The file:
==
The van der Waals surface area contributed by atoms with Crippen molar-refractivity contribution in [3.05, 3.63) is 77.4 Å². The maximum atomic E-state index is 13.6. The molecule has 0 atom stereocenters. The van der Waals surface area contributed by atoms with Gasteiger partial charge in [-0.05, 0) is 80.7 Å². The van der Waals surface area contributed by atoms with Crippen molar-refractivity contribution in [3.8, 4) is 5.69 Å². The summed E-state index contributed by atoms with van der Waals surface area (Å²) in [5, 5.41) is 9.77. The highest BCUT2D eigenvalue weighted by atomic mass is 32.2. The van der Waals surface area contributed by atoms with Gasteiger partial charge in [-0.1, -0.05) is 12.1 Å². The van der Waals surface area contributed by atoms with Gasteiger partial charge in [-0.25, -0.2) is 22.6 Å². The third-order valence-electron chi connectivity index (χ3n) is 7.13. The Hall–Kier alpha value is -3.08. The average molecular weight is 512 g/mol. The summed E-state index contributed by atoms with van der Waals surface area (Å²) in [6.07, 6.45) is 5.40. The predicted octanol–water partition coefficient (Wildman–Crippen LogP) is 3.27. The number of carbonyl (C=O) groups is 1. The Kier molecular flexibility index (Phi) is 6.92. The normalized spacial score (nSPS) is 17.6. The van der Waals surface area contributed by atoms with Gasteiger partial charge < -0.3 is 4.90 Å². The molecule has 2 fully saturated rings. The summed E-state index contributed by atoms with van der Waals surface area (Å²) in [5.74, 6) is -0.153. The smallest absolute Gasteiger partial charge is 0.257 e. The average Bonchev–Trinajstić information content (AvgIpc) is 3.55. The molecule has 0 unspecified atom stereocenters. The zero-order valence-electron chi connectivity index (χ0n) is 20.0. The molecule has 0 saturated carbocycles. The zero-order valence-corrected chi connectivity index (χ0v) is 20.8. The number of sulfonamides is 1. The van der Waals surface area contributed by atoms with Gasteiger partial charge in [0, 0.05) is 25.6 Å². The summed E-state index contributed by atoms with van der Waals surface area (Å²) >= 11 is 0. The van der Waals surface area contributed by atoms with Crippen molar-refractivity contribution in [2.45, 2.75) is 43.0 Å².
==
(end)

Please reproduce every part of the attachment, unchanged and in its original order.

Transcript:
The van der Waals surface area contributed by atoms with Crippen molar-refractivity contribution in [3.05, 3.63) is 77.4 Å². The maximum atomic E-state index is 13.6. The molecule has 0 atom stereocenters. The van der Waals surface area contributed by atoms with Gasteiger partial charge in [-0.05, 0) is 80.7 Å². The van der Waals surface area contributed by atoms with Crippen molar-refractivity contribution in [3.8, 4) is 5.69 Å². The summed E-state index contributed by atoms with van der Waals surface area (Å²) in [5, 5.41) is 9.77. The highest BCUT2D eigenvalue weighted by atomic mass is 32.2. The van der Waals surface area contributed by atoms with Gasteiger partial charge in [-0.1, -0.05) is 12.1 Å². The van der Waals surface area contributed by atoms with Gasteiger partial charge in [-0.25, -0.2) is 22.6 Å². The third-order valence-electron chi connectivity index (χ3n) is 7.13. The Hall–Kier alpha value is -3.08. The average molecular weight is 512 g/mol. The summed E-state index contributed by atoms with van der Waals surface area (Å²) in [6.07, 6.45) is 5.40. The predicted octanol–water partition coefficient (Wildman–Crippen LogP) is 3.27. The number of carbonyl (C=O) groups is 1. The Kier molecular flexibility index (Phi) is 6.92. The normalized spacial score (nSPS) is 17.6. The van der Waals surface area contributed by atoms with Gasteiger partial charge < -0.3 is 4.90 Å². The molecule has 2 fully saturated rings. The summed E-state index contributed by atoms with van der Waals surface area (Å²) in [5.74, 6) is -0.153. The smallest absolute Gasteiger partial charge is 0.257 e. The average Bonchev–Trinajstić information content (AvgIpc) is 3.55. The molecule has 0 unspecified atom stereocenters. The zero-order valence-electron chi connectivity index (χ0n) is 20.0. The molecule has 0 saturated carbocycles. The zero-order valence-corrected chi connectivity index (χ0v) is 20.8. The number of sulfonamides is 1. The van der Waals surface area contributed by atoms with Gasteiger partial charge in [0, 0.05) is 25.6 Å². The summed E-state index contributed by atoms with van der Waals surface area (Å²) >= 11 is 0. The van der Waals surface area contributed by atoms with Crippen molar-refractivity contribution in [2.45, 2.75) is 43.0 Å².